A Case FOR Cursors...

  • Well, I haven't used a cursor in years. Of course, I've been retired for a number of years too. :-). Anyway, I'm not sure I would use MSFT as an example to justify it either way. The judicious use of cursor should always be based on the individual situation. To me one of the main considerations is going to be the expected volume of rows to be processed, the more rows the more questionable the use of the cursor. More is probably not going to be better.

    Rick

    The only thing worse than being an influencer
    is believing one.

  • One of the most frustrating things in my current job is that I sometimes spend hours rewriting an existing stored proc to eliminate cursors only to find there is little to no benefit. Obviously this isn't the case all the time, but it underscores the need to do a-b testing and not assume when it comes to MS-SQL.

  • Carlo: "So, except some rare case, there's no reason to use cursors!"

    Which, I guess, to a point, is what he was saying. I think everyone will agree that there are times (rare cases) where you can't do it any other way except with a cursor. Let me rephrase that or someone will take exception: there are times (rare cases) where using a cursor turns out to be the more efficient way of doing something. Sure, you might be able to replace the cursor with 4 back-to-back queries that populate temp tables, query a temp table into another temp table,. built a recursive CTE off the final temp table then use a WHILE loop against the final result, but really! Just to avoid using a cursor?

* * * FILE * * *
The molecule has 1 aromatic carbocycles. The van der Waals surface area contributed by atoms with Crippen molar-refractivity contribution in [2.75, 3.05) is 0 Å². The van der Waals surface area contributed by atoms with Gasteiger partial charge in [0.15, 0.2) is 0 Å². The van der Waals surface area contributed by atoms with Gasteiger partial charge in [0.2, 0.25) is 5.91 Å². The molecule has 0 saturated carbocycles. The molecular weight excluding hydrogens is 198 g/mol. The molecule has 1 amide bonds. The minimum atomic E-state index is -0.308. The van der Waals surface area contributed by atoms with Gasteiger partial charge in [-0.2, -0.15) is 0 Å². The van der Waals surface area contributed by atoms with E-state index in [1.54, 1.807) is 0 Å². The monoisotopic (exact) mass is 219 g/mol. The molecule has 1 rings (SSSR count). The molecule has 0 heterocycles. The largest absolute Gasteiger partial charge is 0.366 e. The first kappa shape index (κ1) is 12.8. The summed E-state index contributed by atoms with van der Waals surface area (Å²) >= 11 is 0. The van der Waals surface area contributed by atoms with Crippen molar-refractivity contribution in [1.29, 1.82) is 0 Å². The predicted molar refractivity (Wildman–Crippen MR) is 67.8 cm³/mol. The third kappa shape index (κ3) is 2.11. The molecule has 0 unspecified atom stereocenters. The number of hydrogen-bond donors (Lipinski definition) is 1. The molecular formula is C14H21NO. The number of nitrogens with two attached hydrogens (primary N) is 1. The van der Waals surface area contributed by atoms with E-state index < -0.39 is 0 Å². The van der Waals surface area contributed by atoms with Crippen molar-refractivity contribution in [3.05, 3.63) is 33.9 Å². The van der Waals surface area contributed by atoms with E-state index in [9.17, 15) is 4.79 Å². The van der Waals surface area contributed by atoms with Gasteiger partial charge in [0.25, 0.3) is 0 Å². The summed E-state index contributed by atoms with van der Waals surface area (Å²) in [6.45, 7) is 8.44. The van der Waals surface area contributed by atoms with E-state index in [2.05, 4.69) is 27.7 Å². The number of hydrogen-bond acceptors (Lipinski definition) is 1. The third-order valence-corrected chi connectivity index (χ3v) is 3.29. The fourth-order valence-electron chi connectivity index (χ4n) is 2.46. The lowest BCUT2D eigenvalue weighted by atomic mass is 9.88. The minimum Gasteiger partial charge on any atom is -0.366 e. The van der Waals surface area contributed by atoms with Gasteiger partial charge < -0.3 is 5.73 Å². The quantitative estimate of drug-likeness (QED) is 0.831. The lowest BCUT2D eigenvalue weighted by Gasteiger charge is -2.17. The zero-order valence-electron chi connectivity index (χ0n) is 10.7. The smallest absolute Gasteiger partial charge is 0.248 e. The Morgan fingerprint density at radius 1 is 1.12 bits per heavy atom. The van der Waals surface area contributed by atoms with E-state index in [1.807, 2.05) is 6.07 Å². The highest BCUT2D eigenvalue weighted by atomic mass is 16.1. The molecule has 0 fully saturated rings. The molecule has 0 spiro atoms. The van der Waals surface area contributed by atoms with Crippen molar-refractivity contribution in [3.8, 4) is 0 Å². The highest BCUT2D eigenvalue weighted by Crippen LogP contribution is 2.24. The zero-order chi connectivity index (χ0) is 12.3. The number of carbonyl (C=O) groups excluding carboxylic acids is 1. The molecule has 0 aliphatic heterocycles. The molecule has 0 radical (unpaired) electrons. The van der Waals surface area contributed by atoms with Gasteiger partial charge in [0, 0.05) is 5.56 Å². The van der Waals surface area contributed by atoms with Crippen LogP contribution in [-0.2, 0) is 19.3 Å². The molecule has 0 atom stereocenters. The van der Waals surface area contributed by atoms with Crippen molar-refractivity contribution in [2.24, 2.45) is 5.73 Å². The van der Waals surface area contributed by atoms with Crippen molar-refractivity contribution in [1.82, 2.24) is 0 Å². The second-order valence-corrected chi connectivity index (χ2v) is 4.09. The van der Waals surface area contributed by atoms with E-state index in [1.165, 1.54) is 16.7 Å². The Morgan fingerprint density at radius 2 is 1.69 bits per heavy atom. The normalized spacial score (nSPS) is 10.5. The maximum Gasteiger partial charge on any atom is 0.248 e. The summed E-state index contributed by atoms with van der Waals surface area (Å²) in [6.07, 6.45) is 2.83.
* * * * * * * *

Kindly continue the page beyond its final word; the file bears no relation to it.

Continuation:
• dbishop (9/9/2016)built a recursive CTE off the final temp table then use a WHILE loop against the final result, but really! Just to avoid using a cursor?